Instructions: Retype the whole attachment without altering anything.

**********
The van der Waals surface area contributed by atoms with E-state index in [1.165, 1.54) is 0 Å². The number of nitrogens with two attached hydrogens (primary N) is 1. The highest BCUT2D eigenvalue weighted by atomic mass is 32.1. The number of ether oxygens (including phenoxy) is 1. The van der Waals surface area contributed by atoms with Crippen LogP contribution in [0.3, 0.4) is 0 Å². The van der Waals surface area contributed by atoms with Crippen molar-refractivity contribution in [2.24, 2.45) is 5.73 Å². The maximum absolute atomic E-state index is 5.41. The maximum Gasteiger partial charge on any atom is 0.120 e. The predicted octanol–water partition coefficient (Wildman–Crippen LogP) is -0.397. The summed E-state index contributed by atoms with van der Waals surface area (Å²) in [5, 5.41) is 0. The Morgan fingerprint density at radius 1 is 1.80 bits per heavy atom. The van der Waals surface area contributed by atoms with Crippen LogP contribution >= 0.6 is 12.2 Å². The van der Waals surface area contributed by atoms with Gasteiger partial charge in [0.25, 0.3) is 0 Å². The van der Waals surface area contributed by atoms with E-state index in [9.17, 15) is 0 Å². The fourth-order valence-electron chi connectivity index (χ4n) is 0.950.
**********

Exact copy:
The van der Waals surface area contributed by atoms with E-state index in [1.165, 1.54) is 0 Å². The number of nitrogens with two attached hydrogens (primary N) is 1. The highest BCUT2D eigenvalue weighted by atomic mass is 32.1. The number of ether oxygens (including phenoxy) is 1. The van der Waals surface area contributed by atoms with Crippen LogP contribution in [0.3, 0.4) is 0 Å². The van der Waals surface area contributed by atoms with Crippen molar-refractivity contribution in [2.24, 2.45) is 5.73 Å². The maximum absolute atomic E-state index is 5.41. The maximum Gasteiger partial charge on any atom is 0.120 e. The predicted octanol–water partition coefficient (Wildman–Crippen LogP) is -0.397. The summed E-state index contributed by atoms with van der Waals surface area (Å²) in [5, 5.41) is 0. The Morgan fingerprint density at radius 1 is 1.80 bits per heavy atom. The van der Waals surface area contributed by atoms with Crippen LogP contribution >= 0.6 is 12.2 Å². The van der Waals surface area contributed by atoms with Gasteiger partial charge in [0.25, 0.3) is 0 Å². The van der Waals surface area contributed by atoms with E-state index in [9.17, 15) is 0 Å². The fourth-order valence-electron chi connectivity index (χ4n) is 0.950.